At the time, my prediction was that in 2 weeks, the number of deaths would be equivalent to the populations of Virginia Beach, followed by Colorado Springs, Long Beach, and Miami. Seventeen days after I wrote that, we are almost at a number of deaths equivalent to a hurricane taking the entire city of Miami off the map.
Give it a day or two.
By Valentines Day, an Atlanta or Sacramento worth of people will have died. I’m not sure when we are predicted to hit 600,000 deaths, but at that point, we can start talking states worth of people–our least populated state, Wyoming, has around 583,000 people.
At some point, large numbers become abstractions for most of us. Even for those of us that are used to looking at large numbers in data sets, there’s a certain distancing that comes from the abstraction of a number so big we cannot really wrap our minds around the significance of it. We need a way to ground ourselves with what it really means.
For me, its cities. A death isn’t just the loss of a person, its the loss of their memories and knowledge. Its the loss of their love and energy towards whatever it is in life that was their passion. Death empties a home, puts a hole in a family, rips out a few threads of a community.
This past year, we have lost an extra major metropolitan area’s worth of people from our country.
Since science has the ability to model the effects of different measures taken and how they affect transmission rates and death rates, I feel comfortable saying that a good chunk of those deaths were preventable.
A good chunk of those people were killed by those among us who bought into by pseudoscience, idiotic conspiracy ideas, and propaganda.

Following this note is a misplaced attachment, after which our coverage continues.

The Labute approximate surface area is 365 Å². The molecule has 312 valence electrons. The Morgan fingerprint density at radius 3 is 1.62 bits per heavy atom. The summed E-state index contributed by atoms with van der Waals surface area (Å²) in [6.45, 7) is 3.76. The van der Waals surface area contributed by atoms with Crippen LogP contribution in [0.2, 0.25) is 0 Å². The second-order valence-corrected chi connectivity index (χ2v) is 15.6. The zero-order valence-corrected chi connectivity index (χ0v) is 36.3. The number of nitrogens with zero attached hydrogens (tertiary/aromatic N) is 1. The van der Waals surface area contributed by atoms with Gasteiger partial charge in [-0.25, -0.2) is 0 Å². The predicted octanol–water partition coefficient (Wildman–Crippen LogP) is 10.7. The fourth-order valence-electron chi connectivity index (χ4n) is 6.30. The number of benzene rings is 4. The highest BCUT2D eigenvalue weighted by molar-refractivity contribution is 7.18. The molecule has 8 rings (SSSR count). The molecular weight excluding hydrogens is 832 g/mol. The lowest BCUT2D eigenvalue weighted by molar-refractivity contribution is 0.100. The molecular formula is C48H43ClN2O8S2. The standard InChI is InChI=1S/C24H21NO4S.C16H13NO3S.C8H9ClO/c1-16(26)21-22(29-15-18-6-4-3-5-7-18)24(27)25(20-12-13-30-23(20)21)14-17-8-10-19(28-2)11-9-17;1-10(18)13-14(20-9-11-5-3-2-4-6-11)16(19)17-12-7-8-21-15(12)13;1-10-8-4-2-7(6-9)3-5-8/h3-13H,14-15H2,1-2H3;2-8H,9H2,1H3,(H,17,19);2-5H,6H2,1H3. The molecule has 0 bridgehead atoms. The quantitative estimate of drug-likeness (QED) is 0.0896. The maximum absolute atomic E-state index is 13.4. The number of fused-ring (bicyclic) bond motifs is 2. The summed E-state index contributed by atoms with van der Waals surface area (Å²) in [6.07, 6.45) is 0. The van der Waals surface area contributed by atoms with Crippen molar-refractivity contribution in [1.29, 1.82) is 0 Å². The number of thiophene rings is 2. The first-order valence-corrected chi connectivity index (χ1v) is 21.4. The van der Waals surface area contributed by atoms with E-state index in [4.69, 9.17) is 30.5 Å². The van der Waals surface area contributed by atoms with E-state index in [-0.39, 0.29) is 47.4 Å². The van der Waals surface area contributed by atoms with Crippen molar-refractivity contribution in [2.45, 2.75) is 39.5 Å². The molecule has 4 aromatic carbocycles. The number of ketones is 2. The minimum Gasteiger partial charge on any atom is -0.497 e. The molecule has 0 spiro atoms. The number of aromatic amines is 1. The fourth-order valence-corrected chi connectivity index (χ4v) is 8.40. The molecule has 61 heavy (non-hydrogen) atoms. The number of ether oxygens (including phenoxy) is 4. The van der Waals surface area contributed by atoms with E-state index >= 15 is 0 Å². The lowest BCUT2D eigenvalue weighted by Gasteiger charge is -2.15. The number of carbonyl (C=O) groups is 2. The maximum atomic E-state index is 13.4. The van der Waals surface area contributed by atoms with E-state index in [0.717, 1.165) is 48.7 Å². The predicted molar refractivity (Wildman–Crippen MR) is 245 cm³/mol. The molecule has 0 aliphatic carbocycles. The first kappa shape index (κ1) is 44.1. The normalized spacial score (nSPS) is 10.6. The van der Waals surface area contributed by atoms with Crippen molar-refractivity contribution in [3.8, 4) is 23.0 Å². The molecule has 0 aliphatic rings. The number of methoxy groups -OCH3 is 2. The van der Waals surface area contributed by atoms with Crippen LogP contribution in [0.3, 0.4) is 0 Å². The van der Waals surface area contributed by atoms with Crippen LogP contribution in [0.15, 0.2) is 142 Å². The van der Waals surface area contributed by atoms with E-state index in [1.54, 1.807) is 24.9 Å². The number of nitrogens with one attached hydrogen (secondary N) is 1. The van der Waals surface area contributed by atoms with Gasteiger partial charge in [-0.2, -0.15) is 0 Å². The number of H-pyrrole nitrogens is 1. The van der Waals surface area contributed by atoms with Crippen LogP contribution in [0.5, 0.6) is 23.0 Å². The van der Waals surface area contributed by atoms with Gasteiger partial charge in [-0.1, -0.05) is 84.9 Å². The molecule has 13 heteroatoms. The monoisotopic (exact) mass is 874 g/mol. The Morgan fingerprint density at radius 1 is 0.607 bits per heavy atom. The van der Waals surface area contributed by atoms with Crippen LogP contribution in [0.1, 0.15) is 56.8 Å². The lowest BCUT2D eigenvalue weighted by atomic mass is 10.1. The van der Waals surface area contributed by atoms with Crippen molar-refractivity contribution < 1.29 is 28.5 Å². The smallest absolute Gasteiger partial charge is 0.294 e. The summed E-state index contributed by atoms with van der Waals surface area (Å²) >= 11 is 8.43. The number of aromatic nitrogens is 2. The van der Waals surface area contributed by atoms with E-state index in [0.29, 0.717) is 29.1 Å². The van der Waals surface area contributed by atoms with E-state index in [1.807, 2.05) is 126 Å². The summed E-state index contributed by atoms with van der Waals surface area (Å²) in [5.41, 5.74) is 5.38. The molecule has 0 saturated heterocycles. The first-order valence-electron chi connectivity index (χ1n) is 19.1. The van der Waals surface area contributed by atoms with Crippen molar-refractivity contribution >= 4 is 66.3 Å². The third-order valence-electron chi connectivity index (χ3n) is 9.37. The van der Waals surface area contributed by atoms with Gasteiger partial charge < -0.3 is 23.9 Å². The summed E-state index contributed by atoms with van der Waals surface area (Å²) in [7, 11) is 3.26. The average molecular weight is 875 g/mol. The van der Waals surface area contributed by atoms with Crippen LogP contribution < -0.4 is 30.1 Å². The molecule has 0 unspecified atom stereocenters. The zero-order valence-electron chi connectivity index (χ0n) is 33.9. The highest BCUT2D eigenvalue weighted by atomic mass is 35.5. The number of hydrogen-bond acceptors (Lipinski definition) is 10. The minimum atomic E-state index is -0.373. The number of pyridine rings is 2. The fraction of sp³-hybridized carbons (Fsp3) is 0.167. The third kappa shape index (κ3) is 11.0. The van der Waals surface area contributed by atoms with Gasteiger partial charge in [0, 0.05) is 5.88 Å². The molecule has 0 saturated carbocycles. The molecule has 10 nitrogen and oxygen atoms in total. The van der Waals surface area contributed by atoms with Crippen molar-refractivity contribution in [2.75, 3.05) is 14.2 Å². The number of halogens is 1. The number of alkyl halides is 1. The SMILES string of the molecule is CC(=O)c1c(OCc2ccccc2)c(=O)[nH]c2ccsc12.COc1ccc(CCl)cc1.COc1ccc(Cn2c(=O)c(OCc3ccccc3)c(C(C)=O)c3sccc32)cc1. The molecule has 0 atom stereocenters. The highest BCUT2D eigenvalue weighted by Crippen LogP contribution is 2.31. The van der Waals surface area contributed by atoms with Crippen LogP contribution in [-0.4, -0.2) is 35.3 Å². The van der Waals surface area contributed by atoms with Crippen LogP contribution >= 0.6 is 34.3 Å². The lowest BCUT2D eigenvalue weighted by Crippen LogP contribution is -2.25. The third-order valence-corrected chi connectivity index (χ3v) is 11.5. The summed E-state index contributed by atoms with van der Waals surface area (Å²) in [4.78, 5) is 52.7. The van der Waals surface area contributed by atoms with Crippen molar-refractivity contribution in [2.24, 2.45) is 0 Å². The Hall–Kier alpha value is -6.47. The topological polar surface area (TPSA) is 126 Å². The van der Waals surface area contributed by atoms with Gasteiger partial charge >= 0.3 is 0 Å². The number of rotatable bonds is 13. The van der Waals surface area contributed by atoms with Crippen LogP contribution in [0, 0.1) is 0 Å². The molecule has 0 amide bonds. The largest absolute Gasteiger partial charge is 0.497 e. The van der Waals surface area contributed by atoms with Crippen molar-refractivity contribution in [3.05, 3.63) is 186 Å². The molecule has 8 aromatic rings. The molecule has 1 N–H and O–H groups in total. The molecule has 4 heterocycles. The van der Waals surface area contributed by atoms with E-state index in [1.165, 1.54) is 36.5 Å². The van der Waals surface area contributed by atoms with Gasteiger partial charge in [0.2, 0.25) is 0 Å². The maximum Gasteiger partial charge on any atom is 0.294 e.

So don’t tell me I should get over my fury at those of you that were complicit in engaging with, defending, and spreading this administration’s poisonous nonsense. Don’t tell me in the interests of “unity” that I should ignore how too many of you cared so little for your neighbors and your communities that you chose subservience to a small minded, small hearted braggart over the actual doctrine of your professed faiths. Don’t tell me we just have a simple difference of political opinion when you aren’t even done washing the blood off your hands.
We have killed an entire major city’s worth of moms and dads and grandparents and kids and veterans and teachers and nurses and doctors and cooks and clerks and construction workers–from a single disease that was largely unknown to science before 2019–people who had lives and families and communities that depended on them, whom they loved, and whom will forever be missing them, wondering if their beloved dead was a death that could have been prevented.
These are extra deaths beyond the normal background death rate. So the next time some moron on your timeline comments that “only 1% of people die from it” (the 1% probably incorrect–depends on whose estimates you use, far from certain, and given the rate of underreporting of infection, there’s just as much evidence for an underreporting of COVID deaths as well), 1% is a fucking lot of people when we are talking about a virus that is spreading exponentially. Also, anyone that applies the “just 1%” logic to the fact that the virus does not affect populations equally, as an excuse to accept much higher death rates for *some* people, things start to sound awfully…well, like an embrace of eugenics.
We can’t stop a runaway pandemic on a dime. This isn’t going to end, even with vaccines being rolled out, for months. Every person infected is a chance for further mutations that can make the disease more communicable or more deadly…or worse, immune to the vaccine we’ve just created.
Wear your damn mask. Stay the eff home. Listen to fucking scientists not sycophants.